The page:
If you have federal student loans that are owned by the Education Department, you are eligible for the six-month payment suspension and interest freeze. This includes Stafford, Grad PLUS, and Parent Plus loans. It applies to borrowers using income-driven repayment plans and loan-forgiveness programs. Some federal loans issued prior to 2011 are owned by entities aside from the Education Department and don’t qualify. Contact your loan servicer if you are unsure whether your loans qualify.

  • What must I do to get my repayments suspended?

    Nothing. Your loan servicer is required to automatically suspend the payments due between March 13 and Sept. 30 and change the interest rate on your account to zero.

  • I made a payment after March 13. Can I get the money back?

    While the suspension of monthly payments is retroactive to March 13, loan servicers were given until April 10 to implement the change. As a result, some borrowers may have had automated payments taken from their accounts after March 13. In that situation, ask your loan servicer for a refund if you want one.

  • Can I suspend private loans?

    Many private lenders and servicers are offering some flexibility to borrowers who ask to suspend their payments. Unlike with federal loans, though, the interest will continue to accrue and the lender may deny your request. Call your lender to find out whether they offer any flexibility.

  • I am in a loan forgiveness program. Will my payments be suspended?

    Yes. Even better, the paused payments will count toward your loan forgiveness. If, for example, you are enrolled in the federal government’s Public Service Loan Forgiveness program, the six suspended payments can be applied to the 120 you must make before the balance can be forgiven.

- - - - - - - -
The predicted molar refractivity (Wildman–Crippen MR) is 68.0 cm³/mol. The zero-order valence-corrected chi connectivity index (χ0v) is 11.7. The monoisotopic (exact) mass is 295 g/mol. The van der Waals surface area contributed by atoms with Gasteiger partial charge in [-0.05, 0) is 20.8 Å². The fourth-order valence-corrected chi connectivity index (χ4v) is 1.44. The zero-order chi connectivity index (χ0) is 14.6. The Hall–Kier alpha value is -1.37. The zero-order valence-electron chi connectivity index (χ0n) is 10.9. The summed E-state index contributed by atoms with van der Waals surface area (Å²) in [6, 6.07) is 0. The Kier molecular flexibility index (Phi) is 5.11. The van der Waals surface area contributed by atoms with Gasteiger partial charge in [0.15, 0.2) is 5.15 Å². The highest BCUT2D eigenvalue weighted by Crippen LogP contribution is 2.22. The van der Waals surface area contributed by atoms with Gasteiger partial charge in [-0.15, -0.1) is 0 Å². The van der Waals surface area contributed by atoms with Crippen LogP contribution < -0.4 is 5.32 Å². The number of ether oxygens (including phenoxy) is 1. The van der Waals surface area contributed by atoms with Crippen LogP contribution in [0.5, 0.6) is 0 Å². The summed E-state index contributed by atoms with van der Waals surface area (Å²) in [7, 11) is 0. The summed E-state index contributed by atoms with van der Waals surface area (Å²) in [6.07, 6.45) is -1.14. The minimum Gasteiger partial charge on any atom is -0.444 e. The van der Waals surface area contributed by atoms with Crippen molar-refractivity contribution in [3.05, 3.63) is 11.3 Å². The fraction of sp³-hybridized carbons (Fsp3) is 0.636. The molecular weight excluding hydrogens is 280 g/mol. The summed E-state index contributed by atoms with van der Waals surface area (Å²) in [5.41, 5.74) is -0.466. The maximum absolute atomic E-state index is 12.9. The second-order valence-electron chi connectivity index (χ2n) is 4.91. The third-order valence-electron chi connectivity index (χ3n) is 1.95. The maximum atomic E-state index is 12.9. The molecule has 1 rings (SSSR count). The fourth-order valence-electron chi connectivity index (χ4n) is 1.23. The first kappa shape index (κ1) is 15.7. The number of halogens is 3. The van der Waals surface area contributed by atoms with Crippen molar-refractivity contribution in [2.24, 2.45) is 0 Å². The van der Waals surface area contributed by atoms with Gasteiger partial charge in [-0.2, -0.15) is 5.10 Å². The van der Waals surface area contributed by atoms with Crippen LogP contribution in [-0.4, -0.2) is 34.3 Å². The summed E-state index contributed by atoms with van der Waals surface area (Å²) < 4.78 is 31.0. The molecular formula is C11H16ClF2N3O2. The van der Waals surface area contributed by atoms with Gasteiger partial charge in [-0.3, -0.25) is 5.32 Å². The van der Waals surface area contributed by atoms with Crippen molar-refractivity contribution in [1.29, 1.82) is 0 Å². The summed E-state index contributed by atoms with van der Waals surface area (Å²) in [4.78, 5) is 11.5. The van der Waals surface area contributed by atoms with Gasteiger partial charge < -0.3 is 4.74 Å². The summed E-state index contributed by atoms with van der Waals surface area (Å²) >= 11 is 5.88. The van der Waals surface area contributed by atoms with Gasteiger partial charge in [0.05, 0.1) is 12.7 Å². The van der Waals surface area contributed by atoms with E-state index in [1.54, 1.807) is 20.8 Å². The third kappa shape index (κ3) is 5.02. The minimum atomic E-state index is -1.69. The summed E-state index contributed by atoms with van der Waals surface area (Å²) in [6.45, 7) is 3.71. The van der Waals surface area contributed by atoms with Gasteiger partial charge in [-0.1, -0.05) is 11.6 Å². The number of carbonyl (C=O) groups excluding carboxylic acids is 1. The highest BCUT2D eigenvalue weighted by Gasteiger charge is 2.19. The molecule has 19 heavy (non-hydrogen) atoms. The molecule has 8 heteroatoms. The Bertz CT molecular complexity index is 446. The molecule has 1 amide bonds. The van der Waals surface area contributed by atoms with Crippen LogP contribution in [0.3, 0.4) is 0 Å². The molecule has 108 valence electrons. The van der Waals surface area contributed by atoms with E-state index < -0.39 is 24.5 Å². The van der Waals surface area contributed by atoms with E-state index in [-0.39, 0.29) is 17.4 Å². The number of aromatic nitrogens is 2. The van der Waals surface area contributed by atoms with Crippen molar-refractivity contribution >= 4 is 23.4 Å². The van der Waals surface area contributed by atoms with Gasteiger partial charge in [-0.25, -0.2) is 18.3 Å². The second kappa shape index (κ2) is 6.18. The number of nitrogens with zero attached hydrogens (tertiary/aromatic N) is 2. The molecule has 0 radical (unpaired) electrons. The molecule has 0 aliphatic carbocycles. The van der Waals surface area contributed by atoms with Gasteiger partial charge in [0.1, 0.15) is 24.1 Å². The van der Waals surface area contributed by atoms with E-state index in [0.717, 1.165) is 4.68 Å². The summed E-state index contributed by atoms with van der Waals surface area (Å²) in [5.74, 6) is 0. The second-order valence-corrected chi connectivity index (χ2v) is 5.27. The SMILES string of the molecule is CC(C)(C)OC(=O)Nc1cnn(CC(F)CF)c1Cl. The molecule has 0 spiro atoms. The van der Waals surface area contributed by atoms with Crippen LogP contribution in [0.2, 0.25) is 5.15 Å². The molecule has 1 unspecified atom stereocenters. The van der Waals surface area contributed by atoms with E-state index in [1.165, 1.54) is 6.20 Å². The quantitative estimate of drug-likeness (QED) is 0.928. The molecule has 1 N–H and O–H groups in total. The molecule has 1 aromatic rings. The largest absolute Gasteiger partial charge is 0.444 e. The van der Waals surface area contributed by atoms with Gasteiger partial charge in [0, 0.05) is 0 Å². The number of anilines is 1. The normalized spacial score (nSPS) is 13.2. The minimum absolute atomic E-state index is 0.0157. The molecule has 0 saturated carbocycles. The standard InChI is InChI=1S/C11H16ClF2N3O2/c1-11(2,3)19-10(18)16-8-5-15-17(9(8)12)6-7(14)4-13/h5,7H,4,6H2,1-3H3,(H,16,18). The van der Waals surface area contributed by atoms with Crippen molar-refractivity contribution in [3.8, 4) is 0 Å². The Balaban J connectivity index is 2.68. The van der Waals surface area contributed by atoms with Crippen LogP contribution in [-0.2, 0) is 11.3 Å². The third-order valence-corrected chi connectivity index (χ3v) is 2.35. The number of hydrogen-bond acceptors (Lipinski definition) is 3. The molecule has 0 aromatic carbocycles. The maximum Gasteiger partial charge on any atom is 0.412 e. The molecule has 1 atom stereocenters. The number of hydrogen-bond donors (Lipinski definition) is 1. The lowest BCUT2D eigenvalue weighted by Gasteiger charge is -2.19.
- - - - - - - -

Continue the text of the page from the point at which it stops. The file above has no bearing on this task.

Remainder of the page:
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  • What if I can’t make my mortgage payment this month?

    You can apply for forbearance. This means you can suspend monthly payments temporarily. Borrowers can request up to 180 days of forbearance. (Most servicers are offering 90 days, but some are offering six months.) The payments aren’t forgiven, and usually you’ll have to make them up relatively soon—not at the end of your loan.

    If the loan is federally backed—and about 70% of mortgages in the U.S. are backed or insured by a federal agency—then the company that collects your payments is supposed to grant the suspension, according to the federal government’s stimulus law.

  • Is anyone allowed to apply for forbearance?

    Forbearances are usually granted after personal hardship such as death, divorce or a natural disaster. Currently, you can also apply if you are experiencing financial hardship caused directly or indirectly by the Covid-19 emergency.

  • How can I apply for forbearance?

    Get in touch with your lender before your monthly payment date. There is a grace period, typically two weeks, if you’re unable to reach your lender before your payment date. But if you want to suspend payments, you must get in touch before the grace period ends.

    Many mortgage companies have posted options available to customers who have been affected by the coronavirus pandemic. If you can’t find the information you’re looking for there, try calling your company directly. But be warned: You likely won’t be the only one trying to get through.

  • Should I do it?